Donald Trump’s supporters are the people who have been left behind by successive waves of economic change. They are the people who in the space of a generation have seen solid, stable manufacturing jobs turn into short-term, unstable, low-paid service industry jobs – or worse, into unemployment. They are the people who lost out to free trade – whose jobs went to China and India, and who gained nothing from what came back in return. They are the people who fell through the cracks of the economic recovery Barack Obama has overseen since 2008, just as they fell through the cracks of every recovery since the 1980s, and that has taught them to distrust statistics in general and politicians in particular. They’re voting for Trump because the current political status quo has given them nothing and perhaps burning it down will make things better in the end.
Donald Trump’s supporters are the people who have been unable to accept or adapt to the cultural change around them. Around a hard-core of white nationalist racists is a mass of support drawn from people who have seen the nature of their communities change due to immigration, equal marriage and secularisation. They are people who don’t understand why TV needs to have so many gay characters, especially in shows children might be watching, or why young people listen to hip-hop, and who feel like the values they grew up with – respect for authority and a sense of white, Christian identity – are under constant attack from an urban, liberal elite. They’re voting for Trump because he stands up and says the things they believe in blunt ways that make the dog-whistling of other Republicans seem cowardly.
Which of those statements is true? That’s become one of the biggest questions in political science – not just with regard to Donald Trump, but with regard to the rise of radical populism, both on left and right, across Europe and much of the developed world. The economic explanation has more devotees. The cultural explanation has a growing body of evidence behind it. Parties supporting both camps tug back and forth.
Support for Trump in economically depressed, traditionally Democrat-leaning towns of the Rust Belt and the North East is presented as a knock-out blow for the Economics camp. The Culture camp counters by noting that the average income of a Trump supporter is actually above the national average for people of their demographic group; those backing Trump are not, by any means, the economically hardest-hit of the nation.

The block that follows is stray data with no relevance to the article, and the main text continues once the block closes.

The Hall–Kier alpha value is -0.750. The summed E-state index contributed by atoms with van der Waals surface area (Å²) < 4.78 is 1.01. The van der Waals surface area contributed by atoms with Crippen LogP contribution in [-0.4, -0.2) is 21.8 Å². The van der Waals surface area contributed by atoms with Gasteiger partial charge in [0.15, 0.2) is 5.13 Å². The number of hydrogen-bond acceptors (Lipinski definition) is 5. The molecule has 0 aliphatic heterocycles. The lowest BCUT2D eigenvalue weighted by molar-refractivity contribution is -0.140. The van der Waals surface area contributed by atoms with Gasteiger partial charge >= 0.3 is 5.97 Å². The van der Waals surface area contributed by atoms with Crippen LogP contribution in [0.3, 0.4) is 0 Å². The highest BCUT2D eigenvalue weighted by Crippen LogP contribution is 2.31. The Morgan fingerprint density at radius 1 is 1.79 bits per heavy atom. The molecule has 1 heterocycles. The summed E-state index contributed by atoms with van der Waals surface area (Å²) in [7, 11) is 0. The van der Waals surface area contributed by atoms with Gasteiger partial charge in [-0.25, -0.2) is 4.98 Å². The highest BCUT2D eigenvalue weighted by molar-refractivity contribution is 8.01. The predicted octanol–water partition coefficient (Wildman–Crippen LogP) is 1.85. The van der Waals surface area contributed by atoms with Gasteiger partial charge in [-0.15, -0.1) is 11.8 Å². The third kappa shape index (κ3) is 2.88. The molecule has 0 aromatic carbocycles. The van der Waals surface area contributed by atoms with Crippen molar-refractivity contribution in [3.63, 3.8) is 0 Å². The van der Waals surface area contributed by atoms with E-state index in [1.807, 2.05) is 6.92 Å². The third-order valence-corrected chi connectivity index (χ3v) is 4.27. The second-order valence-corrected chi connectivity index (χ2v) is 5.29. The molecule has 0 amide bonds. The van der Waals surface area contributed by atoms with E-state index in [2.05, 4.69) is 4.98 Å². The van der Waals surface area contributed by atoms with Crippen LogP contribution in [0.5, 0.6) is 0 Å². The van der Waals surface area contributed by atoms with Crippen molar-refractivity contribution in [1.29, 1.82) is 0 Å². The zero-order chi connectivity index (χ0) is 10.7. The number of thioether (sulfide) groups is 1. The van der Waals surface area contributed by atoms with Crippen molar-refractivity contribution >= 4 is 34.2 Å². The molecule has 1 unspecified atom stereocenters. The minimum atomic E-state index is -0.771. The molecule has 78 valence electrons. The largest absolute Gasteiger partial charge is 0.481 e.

Neither camp is entirely convincing. The reason for that is simple; neither factor, taken in isolation, can adequately explain support for Donald Trump (or for Europe’s radical populist parties, or for Brexit). By arguing for the supremacy of one argument over another, political scientists ignore two important things.
Firstly, political support is always a coalition, not a hive mind. There is space within Trump’s support base – currently standing, according to the polls, at between 38 and 40 per cent of the US electorate, or around 90 million voters – for people motivated by economic factors, people motivated by cultural factors, people motivated by a mixture of both and even, undoubtedly, people motivated by other things entirely (like the suggested group of evangelical Christian voters who have reportedly convinced themselves that God’s plan is to put Trump in office and then have him die or resign so that the right-wing Christian VP candidate, Mike Pence, can take his place). There is no theoretical requirement for a single factor to be able to explain a majority, or even a significant plurality, of a candidate’s support.
Secondly, economic hardship and cultural intolerance are not independent of one another. One of the things you always have to look out for in any kind of political research is correlation between the factors you’re investigating. Treating two factors as being independent, when they actually interact with one another or with other variables in some important way, can seriously break the model you’re trying to build.
That’s almost certainly what’s happening here. It’s not as simple as “poor people are more intolerant than rich people” – that’s both a gross oversimplification, and provably untrue in much of the data available. However, there are lots of ways in which those factors may interact that are a little more complex and worthy of consideration.
Take for example the urban-rural divide. Urban communities in the USA are overwhelmingly voting Democrat; rural communities generally go Republican. That pattern is true in polling for this election too; one of the most effective predictors for whether a county will vote Trump or Clinton is its population density. In part, that’s because cities have larger minority populations than the countryside; but urban white people lean more towards Clinton, too.
There are cultural differences between urban whites and rural whites, not least of which is that urban whites live alongside minorities (ethnic, sexual, religious and otherwise) and that experience has been shown to push people towards being more tolerant and liberal. In the UK, the biggest electoral successes for xenophobic far-right parties like the BNP and UKIP came in towns with the smallest numbers of immigrants; familiarity with the Other, well, stops them being the Other. That’s definitely a factor in the Trump support equation.